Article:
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Can Bluegill really take over a pond?
#508664 07/09/19 01:28 PM
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Has anyone here ever seen a real life example of Bluegill taking over a pond? I'm starting to think it's a myth.

Now, I very familiar with the issue of Gizzard Shad taking over a pond. Adult Gizzard Shad grow too large for LMB to eat. When those large Gizzard Shad get crowed, spawning declines. Without successful baitfish spawns, the predator fish fail to grow. Thus allowing even more over-sized gizzard shad to escape predation, and so on.

My understanding is that overpopulated Bluegill will stunt, making them easy prey for LMB. Plus even if some Bluegill grow large enough to escape LMB predation, they still spawn well. So there's no way they can take over the way that Gizzard Shad do. For this exact reason they make a great forage fish.

If someone says they've seen it happen, I'll believe you. Otherwise I'm calling this one a total myth.

-Scott

Re: Can Bluegill really take over a pond?
Scott E #508667 07/09/19 01:49 PM
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I'm with you Scott, I can recall many ponds that have overpopulated and stunted with LMB (and even CC), but don't remember any that went that way with BG...Not that I've spent alot of time at alot of ponds. Just saying. I think that the high tendency for LMB to overpopulate reduces the likelihood that the BG will. I do believe that if a pond was just stocked with BG you would see that's it's not a myth, but I have know no one to just stock panfish without LMB.


Fish on!,
Noel
Re: Can Bluegill really take over a pond?
Scott E #508669 07/09/19 02:46 PM
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BG can and do stunt (more up north) and then often LMB will not reproduce. See this from PSU on the subject.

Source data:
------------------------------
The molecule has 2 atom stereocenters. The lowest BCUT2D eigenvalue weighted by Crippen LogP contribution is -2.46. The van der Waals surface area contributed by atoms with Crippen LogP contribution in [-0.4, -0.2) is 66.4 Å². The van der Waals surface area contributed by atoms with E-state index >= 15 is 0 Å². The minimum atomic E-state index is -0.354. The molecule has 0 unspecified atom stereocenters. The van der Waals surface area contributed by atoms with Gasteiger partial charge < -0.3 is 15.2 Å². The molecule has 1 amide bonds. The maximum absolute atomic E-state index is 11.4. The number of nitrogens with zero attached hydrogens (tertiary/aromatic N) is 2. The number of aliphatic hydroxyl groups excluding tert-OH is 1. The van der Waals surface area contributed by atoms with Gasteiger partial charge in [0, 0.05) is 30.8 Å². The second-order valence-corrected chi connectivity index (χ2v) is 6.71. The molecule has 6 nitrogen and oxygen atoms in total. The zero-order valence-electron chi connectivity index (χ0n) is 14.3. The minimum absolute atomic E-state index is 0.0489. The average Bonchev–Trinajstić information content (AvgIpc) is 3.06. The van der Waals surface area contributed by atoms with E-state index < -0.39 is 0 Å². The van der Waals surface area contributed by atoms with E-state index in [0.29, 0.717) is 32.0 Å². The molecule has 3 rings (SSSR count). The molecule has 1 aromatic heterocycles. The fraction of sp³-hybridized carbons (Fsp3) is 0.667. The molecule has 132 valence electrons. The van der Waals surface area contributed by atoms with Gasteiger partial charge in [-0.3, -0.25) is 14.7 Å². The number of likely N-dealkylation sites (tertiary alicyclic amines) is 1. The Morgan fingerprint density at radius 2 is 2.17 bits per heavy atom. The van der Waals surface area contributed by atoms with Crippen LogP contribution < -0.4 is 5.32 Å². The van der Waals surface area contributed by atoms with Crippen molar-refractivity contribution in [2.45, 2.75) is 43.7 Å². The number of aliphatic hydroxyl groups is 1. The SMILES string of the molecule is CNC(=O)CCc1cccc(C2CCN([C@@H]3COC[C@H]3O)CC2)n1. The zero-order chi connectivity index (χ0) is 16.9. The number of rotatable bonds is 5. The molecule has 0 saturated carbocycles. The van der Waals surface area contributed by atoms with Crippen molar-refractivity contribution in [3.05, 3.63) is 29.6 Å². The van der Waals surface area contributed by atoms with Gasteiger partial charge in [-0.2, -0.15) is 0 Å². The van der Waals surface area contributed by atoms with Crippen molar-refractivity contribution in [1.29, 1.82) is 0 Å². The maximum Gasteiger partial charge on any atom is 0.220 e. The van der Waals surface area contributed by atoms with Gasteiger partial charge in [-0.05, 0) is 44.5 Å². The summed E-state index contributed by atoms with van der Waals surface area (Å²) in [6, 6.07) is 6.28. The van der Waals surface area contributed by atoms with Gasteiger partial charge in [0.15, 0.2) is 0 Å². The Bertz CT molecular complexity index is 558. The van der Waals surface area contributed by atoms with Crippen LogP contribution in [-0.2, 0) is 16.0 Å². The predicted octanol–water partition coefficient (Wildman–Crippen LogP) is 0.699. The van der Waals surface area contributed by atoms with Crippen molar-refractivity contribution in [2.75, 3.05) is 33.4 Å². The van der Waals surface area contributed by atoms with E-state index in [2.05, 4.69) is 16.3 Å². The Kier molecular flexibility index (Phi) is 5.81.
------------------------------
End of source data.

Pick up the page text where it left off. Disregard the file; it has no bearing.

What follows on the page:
In addition I have seen this event.

https://extension.psu.edu/management-of-fish-ponds-in-pennsylvania

STOCKING BASS-BLUEGILL PONDS
When small bass and bluegills of the same age were stocked simultaneously in Alabama, balanced populations always resulted. When this stocking strategy was followed in the North, the result nearly always was a stunted bluegill population and a bass population unable to spawn successfully. Research at Cornell University showed that to achieve successful bass-bluegill populations in northern states, the initial stocking must consist of bass that are at least 1 year older than the bluegills. This can be achieved by stocking yearling bass 1 year ahead of yearling bluegills or combining 2-year-old bass (over 6 inches) with yearling bluegills less than 2 inches long. Researchers currently believe that the proper number of fingerling fish to stock is 100 bass and 200 to 500 bluegills per surface acre. This stocking strategy has been shown to be successful in Pennsylvania ponds.

More

The influence of stunted body size on the reproductive ecology of bluegill Lepomis macrochirus
D. D. Aday, C. M. Kush, D. H. Wahl, D. P. Philipp
Research output: Contribution to journal › Article
Abstract